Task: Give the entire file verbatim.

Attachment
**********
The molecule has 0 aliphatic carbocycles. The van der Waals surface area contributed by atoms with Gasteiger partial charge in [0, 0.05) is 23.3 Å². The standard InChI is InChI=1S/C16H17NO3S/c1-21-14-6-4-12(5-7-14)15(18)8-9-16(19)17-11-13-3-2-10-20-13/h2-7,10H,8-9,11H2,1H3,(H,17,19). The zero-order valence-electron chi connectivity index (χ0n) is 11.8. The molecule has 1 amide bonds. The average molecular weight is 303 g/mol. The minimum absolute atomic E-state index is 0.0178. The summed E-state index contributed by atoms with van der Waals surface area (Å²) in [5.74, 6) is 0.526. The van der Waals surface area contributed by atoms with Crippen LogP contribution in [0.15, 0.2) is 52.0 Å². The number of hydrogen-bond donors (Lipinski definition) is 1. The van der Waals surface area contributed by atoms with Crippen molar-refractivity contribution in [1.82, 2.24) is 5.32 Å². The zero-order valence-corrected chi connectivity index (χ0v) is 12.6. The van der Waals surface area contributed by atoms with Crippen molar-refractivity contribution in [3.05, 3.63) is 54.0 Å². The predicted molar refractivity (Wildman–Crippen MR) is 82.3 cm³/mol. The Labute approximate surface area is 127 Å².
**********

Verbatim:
The molecule has 0 aliphatic carbocycles. The van der Waals surface area contributed by atoms with Gasteiger partial charge in [0, 0.05) is 23.3 Å². The standard InChI is InChI=1S/C16H17NO3S/c1-21-14-6-4-12(5-7-14)15(18)8-9-16(19)17-11-13-3-2-10-20-13/h2-7,10H,8-9,11H2,1H3,(H,17,19). The zero-order valence-electron chi connectivity index (χ0n) is 11.8. The molecule has 1 amide bonds. The average molecular weight is 303 g/mol. The minimum absolute atomic E-state index is 0.0178. The summed E-state index contributed by atoms with van der Waals surface area (Å²) in [5.74, 6) is 0.526. The van der Waals surface area contributed by atoms with Crippen LogP contribution in [0.15, 0.2) is 52.0 Å². The number of hydrogen-bond donors (Lipinski definition) is 1. The van der Waals surface area contributed by atoms with Crippen molar-refractivity contribution in [1.82, 2.24) is 5.32 Å². The zero-order valence-corrected chi connectivity index (χ0v) is 12.6. The van der Waals surface area contributed by atoms with Crippen molar-refractivity contribution in [3.05, 3.63) is 54.0 Å². The predicted molar refractivity (Wildman–Crippen MR) is 82.3 cm³/mol. The Labute approximate surface area is 127 Å².